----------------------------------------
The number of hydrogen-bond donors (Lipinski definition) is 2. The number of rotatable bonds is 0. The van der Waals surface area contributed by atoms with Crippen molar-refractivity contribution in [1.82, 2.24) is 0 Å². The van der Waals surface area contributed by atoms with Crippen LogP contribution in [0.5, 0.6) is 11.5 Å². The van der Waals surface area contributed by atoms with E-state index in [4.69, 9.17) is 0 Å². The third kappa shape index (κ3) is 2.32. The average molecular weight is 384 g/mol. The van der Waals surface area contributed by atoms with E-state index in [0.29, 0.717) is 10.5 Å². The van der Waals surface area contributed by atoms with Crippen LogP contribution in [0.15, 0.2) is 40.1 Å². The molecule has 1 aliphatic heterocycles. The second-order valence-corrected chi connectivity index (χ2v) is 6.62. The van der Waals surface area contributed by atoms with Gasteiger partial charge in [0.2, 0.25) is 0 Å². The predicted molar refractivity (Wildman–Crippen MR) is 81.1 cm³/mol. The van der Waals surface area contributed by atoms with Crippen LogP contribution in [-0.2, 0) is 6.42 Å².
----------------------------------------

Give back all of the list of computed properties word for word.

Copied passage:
The number of hydrogen-bond donors (Lipinski definition) is 2. The number of rotatable bonds is 0. The van der Waals surface area contributed by atoms with Crippen molar-refractivity contribution in [1.82, 2.24) is 0 Å². The van der Waals surface area contributed by atoms with Crippen LogP contribution in [0.5, 0.6) is 11.5 Å². The van der Waals surface area contributed by atoms with E-state index in [4.69, 9.17) is 0 Å². The third kappa shape index (κ3) is 2.32. The average molecular weight is 384 g/mol. The van der Waals surface area contributed by atoms with E-state index in [0.29, 0.717) is 10.5 Å². The van der Waals surface area contributed by atoms with Crippen LogP contribution in [0.15, 0.2) is 40.1 Å². The molecule has 1 aliphatic heterocycles. The second-order valence-corrected chi connectivity index (χ2v) is 6.62. The van der Waals surface area contributed by atoms with Gasteiger partial charge in [0.2, 0.25) is 0 Å². The predicted molar refractivity (Wildman–Crippen MR) is 81.1 cm³/mol. The van der Waals surface area contributed by atoms with Crippen LogP contribution in [-0.2, 0) is 6.42 Å².